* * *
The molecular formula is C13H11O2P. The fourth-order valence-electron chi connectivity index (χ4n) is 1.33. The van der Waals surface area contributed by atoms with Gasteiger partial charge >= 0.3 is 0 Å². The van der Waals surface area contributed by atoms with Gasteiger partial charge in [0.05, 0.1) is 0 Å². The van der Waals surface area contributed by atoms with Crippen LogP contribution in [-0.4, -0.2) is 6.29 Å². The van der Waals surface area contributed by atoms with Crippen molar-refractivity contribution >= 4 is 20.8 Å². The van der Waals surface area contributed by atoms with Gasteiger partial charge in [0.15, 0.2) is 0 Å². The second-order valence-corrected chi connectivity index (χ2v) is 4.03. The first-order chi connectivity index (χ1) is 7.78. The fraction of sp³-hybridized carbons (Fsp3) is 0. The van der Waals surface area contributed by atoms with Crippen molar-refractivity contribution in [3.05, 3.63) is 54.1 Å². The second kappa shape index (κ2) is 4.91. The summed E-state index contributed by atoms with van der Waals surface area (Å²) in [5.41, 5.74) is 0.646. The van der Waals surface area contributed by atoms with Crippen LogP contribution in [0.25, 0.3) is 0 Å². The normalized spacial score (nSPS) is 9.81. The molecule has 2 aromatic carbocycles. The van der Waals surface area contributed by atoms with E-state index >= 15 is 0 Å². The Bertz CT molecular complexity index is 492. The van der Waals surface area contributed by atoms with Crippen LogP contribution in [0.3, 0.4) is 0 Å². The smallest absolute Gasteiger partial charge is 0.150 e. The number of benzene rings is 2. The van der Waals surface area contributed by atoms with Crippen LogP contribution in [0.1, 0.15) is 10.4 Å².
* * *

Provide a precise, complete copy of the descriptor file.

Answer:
The molecular formula is C13H11O2P. The fourth-order valence-electron chi connectivity index (χ4n) is 1.33. The van der Waals surface area contributed by atoms with Gasteiger partial charge >= 0.3 is 0 Å². The van der Waals surface area contributed by atoms with Gasteiger partial charge in [0.05, 0.1) is 0 Å². The van der Waals surface area contributed by atoms with Crippen LogP contribution in [-0.4, -0.2) is 6.29 Å². The van der Waals surface area contributed by atoms with Crippen molar-refractivity contribution >= 4 is 20.8 Å². The van der Waals surface area contributed by atoms with Gasteiger partial charge in [0.15, 0.2) is 0 Å². The second-order valence-corrected chi connectivity index (χ2v) is 4.03. The first-order chi connectivity index (χ1) is 7.78. The fraction of sp³-hybridized carbons (Fsp3) is 0. The van der Waals surface area contributed by atoms with Crippen molar-refractivity contribution in [3.05, 3.63) is 54.1 Å². The second kappa shape index (κ2) is 4.91. The summed E-state index contributed by atoms with van der Waals surface area (Å²) in [5.41, 5.74) is 0.646. The van der Waals surface area contributed by atoms with Crippen LogP contribution in [0.25, 0.3) is 0 Å². The normalized spacial score (nSPS) is 9.81. The molecule has 2 aromatic carbocycles. The van der Waals surface area contributed by atoms with E-state index >= 15 is 0 Å². The Bertz CT molecular complexity index is 492. The van der Waals surface area contributed by atoms with Crippen LogP contribution in [0.3, 0.4) is 0 Å². The smallest absolute Gasteiger partial charge is 0.150 e. The number of benzene rings is 2. The van der Waals surface area contributed by atoms with Crippen LogP contribution in [0.1, 0.15) is 10.4 Å².